In our third article helping you reform your big-league puller, we’re giving you the next set of steps to follow. We know you’ve been doing your homework in the first and second articles on loose leash walking, which means you and your dog are ready for this next video.
We started by just working on getting the dog to move with us (making it easy by walking backward and rewarding the dog handsomely), then turned to walk forward (still rewarding handsomely), and now we’re adding more to the loose leash walking equation.
More steps. We’re adding even more steps now. If you’ve done your homework in the first two articles, your dog is already good at taking three steps by your side (at which point you then click and treat). Now, start to add some more steps before you reward your dog. I encourage you to talk to your dog — tell him he’s a good dog in a happy voice — to help keep your dog’s attention while you’re getting some more steps between your rewards (clicks and treats). Begin to “yo-yo” the number of steps you ask for. Don’t always keep asking for more steps — that ruins the fun of this loose leash walking game. Yes, keep increasing the average number of steps, but also throw in some gimme’s — say one or two steps, then clicking and treating.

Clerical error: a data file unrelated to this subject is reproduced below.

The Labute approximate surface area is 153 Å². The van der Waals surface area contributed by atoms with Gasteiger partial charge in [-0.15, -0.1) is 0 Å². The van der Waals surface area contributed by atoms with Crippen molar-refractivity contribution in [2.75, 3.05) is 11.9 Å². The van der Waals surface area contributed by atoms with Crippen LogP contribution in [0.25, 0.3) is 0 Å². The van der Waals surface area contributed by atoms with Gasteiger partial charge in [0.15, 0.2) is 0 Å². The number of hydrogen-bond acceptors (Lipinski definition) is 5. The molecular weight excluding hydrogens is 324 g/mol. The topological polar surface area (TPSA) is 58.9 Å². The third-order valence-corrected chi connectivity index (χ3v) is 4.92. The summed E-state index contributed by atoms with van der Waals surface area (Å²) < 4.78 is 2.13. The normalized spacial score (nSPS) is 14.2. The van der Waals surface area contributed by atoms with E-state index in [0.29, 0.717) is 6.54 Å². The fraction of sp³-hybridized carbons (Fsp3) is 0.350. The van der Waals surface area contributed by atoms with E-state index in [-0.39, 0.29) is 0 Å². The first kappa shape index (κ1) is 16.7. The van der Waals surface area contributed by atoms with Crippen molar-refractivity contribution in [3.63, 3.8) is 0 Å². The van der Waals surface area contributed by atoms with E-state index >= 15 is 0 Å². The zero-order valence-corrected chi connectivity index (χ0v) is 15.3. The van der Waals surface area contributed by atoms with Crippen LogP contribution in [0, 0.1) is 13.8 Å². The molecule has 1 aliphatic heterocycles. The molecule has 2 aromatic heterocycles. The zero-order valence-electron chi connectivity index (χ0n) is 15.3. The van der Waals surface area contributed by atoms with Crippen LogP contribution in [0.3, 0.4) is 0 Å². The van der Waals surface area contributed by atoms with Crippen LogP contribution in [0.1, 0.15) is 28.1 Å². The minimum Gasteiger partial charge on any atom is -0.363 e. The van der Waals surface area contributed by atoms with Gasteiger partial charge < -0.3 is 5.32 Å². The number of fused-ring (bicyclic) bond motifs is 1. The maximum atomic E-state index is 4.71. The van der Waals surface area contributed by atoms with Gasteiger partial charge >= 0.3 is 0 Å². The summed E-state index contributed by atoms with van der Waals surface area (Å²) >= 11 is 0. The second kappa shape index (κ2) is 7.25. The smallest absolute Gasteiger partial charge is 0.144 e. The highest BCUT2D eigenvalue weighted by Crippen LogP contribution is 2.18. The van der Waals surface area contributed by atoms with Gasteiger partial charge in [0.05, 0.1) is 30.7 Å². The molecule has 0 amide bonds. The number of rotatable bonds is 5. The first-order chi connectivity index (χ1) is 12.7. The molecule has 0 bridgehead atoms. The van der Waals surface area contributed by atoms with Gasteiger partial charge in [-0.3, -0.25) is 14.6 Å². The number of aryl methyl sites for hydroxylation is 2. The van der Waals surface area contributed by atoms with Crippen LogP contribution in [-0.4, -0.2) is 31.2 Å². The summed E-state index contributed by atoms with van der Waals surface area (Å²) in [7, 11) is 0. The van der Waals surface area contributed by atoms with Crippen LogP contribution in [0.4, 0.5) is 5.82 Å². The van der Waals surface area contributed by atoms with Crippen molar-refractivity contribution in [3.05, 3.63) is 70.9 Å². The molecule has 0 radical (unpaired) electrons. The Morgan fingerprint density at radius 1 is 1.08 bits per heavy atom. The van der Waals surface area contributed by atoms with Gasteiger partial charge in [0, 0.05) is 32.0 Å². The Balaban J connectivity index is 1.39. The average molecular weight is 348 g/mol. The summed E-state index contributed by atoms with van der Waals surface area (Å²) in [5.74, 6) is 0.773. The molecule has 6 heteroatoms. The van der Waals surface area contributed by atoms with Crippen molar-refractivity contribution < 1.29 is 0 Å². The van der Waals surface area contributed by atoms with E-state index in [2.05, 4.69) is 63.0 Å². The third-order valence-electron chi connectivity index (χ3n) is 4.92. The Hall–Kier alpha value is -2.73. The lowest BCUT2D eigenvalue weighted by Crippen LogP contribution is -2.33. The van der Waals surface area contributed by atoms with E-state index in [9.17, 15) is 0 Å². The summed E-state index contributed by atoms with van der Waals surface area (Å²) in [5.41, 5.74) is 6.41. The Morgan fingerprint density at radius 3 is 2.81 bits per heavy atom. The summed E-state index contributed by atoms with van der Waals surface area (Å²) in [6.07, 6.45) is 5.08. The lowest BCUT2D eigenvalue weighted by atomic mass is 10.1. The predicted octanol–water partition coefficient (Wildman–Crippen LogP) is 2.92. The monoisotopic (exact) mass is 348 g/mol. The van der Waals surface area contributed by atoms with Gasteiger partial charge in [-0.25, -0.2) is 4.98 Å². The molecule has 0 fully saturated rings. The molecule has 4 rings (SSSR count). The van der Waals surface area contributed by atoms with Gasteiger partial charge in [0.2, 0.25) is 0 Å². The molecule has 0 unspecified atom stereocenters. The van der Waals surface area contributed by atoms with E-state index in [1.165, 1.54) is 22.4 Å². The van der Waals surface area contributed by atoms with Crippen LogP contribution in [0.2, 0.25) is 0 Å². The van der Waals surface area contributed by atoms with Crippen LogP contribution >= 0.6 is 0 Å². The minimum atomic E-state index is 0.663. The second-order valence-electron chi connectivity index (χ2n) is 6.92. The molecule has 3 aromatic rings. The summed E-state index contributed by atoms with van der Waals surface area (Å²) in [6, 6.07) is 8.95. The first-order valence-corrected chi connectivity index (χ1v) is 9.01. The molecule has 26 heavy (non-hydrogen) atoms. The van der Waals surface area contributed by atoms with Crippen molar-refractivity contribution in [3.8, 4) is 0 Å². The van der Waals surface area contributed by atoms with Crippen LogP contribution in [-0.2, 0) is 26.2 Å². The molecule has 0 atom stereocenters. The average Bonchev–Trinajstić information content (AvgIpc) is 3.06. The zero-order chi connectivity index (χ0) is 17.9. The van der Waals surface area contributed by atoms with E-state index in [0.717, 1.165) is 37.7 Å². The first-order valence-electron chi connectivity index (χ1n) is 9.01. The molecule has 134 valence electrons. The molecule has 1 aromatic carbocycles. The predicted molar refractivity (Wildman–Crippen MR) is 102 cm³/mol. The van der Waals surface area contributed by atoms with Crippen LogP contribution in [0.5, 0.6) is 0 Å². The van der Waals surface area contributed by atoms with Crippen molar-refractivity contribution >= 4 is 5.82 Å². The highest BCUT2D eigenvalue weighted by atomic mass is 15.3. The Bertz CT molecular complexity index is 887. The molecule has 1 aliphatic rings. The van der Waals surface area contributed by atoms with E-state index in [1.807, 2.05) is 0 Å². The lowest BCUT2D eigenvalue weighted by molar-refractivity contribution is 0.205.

Eye contact. In addition to more steps, we’re now going to reward the dog for checking in. Checking in means glancing in your direction. I don’t want my dog staring at my on his walk, instead I want my dog to enjoy his surroundings.
My goal for walks with my dog: we both enjoy the walk and we both get something out of it.
So for this new goal, you will click any time your dog glances at you. Have your finger on the clicker, ready to click. If you have to fumble for your clicker, you’ll miss the opportunity to reward your dog for that glance. The attention will be brief and quick at first. That’s ok! Remember, you don’t want prolonged eye contact from your dog, it’s enough if he’s just checking in with you from time to time. It doesn’t matter when your dog looks at you or why — reward him everytime he does!
Next, we’ll need to add some distractions to the practice, but it’s imperative that your dog is great at this level (more steps and checking in) before we move along. A strong foundation speeds to process of teaching leash manners.
Smells are a big distraction for my dog. Also, he wants to walk fast! Will that get better with time and practice?
Laurie Luck says
It will get better with practice! Use a VERY delicious treat (leftovers from the 4th of July weekend barbecue like chicken, sausage, steak, etc.). Also, reinforce appropriate behavior FREQUENTLY! Check out our Dog Training 101 and Dog Training 201 articles on the blog — they’re getting you into the nitty gritty of a dog trainer’s mind!